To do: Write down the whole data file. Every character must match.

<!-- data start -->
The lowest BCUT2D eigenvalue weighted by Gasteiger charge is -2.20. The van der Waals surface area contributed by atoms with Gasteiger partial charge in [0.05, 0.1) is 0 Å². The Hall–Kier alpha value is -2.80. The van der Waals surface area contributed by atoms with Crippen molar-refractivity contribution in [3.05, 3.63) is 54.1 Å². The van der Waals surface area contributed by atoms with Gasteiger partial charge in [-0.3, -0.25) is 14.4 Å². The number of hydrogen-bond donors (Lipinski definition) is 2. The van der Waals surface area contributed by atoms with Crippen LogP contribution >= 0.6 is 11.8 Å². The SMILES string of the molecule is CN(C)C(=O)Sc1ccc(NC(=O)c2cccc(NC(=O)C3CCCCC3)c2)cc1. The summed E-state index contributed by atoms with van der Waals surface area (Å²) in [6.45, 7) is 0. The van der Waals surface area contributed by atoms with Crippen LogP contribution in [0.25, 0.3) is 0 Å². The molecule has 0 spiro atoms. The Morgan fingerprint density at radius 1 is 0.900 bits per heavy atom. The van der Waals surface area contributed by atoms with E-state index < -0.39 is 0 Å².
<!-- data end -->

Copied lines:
The lowest BCUT2D eigenvalue weighted by Gasteiger charge is -2.20. The van der Waals surface area contributed by atoms with Gasteiger partial charge in [0.05, 0.1) is 0 Å². The Hall–Kier alpha value is -2.80. The van der Waals surface area contributed by atoms with Crippen molar-refractivity contribution in [3.05, 3.63) is 54.1 Å². The van der Waals surface area contributed by atoms with Gasteiger partial charge in [-0.3, -0.25) is 14.4 Å². The number of hydrogen-bond donors (Lipinski definition) is 2. The van der Waals surface area contributed by atoms with Crippen LogP contribution >= 0.6 is 11.8 Å². The SMILES string of the molecule is CN(C)C(=O)Sc1ccc(NC(=O)c2cccc(NC(=O)C3CCCCC3)c2)cc1. The summed E-state index contributed by atoms with van der Waals surface area (Å²) in [6.45, 7) is 0. The van der Waals surface area contributed by atoms with Crippen LogP contribution in [0.25, 0.3) is 0 Å². The molecule has 0 spiro atoms. The Morgan fingerprint density at radius 1 is 0.900 bits per heavy atom. The van der Waals surface area contributed by atoms with E-state index < -0.39 is 0 Å².